Why Recognizing Gender Change Without Surgery Is Vital
Trans citizens can now change their gender markers on social security records without needing to undergo gender reassignment surgery. What does this mean and why is it important?
The Social Security Administration (SSA) has announced the adoption of a new policy that will allow trans applicants to change their gender markers more easily.
The SSA will now accept a letter from the applicant’s doctor confirming they have undergone “appropriate clinical treatment for gender transition.”
This removes the barrier of requiring trans social security applicants to have undergone gender reassignment surgery, specifically genital change surgery, before they can change their gender markers, bringing the SSA’s policy in line with that of other departments such as the U.S. State Department and Veterans Health Administration.
While it is true that the social security card only lists a person’s name and social security number, the SSA records details such as name, date of birth and gender.
This information is shared with certain third-party organizations and having accurate gender markers is especially important for timely access to certain insurance and Medicare provisions.
As such, Rea Carey, executive director of the National Gay and Lesbian Task Force, praised the policy change.
“This new policy is in line with how transgender people live their lives and is in line with the medical community’s consensus on when a person’s gender should be recognized. The National Gay and Lesbian Task Force thanks the Social Security Administration for heeding the repeated calls from transgender and LGBT advocates to take notice that the policy was out of step with current medical consensus.”
The previous policy relied on outdated notions that wrongly assumed that in order to treat gender misalignment, genital change surgery was necessary.
While some in the trans community may require these surgeries in order to live gender-aligned, this is not true for all and so such policies create a barbaric threshold that required trans applicants to undergo surgery that was not medically necessary or wanted.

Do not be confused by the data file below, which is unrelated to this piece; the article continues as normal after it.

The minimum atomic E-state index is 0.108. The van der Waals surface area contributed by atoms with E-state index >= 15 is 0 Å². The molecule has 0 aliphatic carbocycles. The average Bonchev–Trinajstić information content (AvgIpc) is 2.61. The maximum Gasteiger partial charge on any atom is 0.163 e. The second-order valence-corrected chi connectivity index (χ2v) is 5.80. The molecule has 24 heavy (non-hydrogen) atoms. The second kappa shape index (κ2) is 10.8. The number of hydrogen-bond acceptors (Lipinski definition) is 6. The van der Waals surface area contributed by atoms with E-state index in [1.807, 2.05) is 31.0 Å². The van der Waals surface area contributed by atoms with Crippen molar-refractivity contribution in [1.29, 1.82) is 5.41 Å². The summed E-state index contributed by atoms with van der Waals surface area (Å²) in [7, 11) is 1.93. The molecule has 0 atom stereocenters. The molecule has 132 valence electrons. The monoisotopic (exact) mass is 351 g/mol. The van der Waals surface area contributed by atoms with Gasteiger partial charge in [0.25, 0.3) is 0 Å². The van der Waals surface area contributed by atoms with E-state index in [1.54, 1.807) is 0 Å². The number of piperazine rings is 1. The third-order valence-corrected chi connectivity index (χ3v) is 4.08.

In addition to this, gender realignment surgery is notoriously expensive, adding a further barrier to accessing vital services.
Mara Keisling, speaking to Metro Weekly, articulated just how necessary this change is, saying: “All information for Medicare comes from Social Security, including the gender marker on the Medicare card,” Keisling said in her statement. “If you are not able to change your gender marker on your Social Security account, your gender marker is going to be messed up in other places. Until today, we’ve had to fix each program one at a time.”
The SSA also announced a new directive to employees emphasizing the treatment trans applicants deserve.
The directive includes language proscribing, among other things, that:
- When speaking to or calling a person, use the name and pronouns appropriate to the individual’s self-identified gender, even if the person has not changed his or her name or updated his or her records; and
- Be aware that the individual’s gender transition is a personal matter and question and comment regarding a person’s medical treatment and appearance are inappropriate.
“Most people may not see [this change] as a big deal, but transgender people know that this seemingly small technical change will protect their privacy and give them more control over their own lives,” Keisling added.
Keisling’s National Center for Transgender Equality has put out a guide to these changes and what they mean for the community. You can read that guide here.
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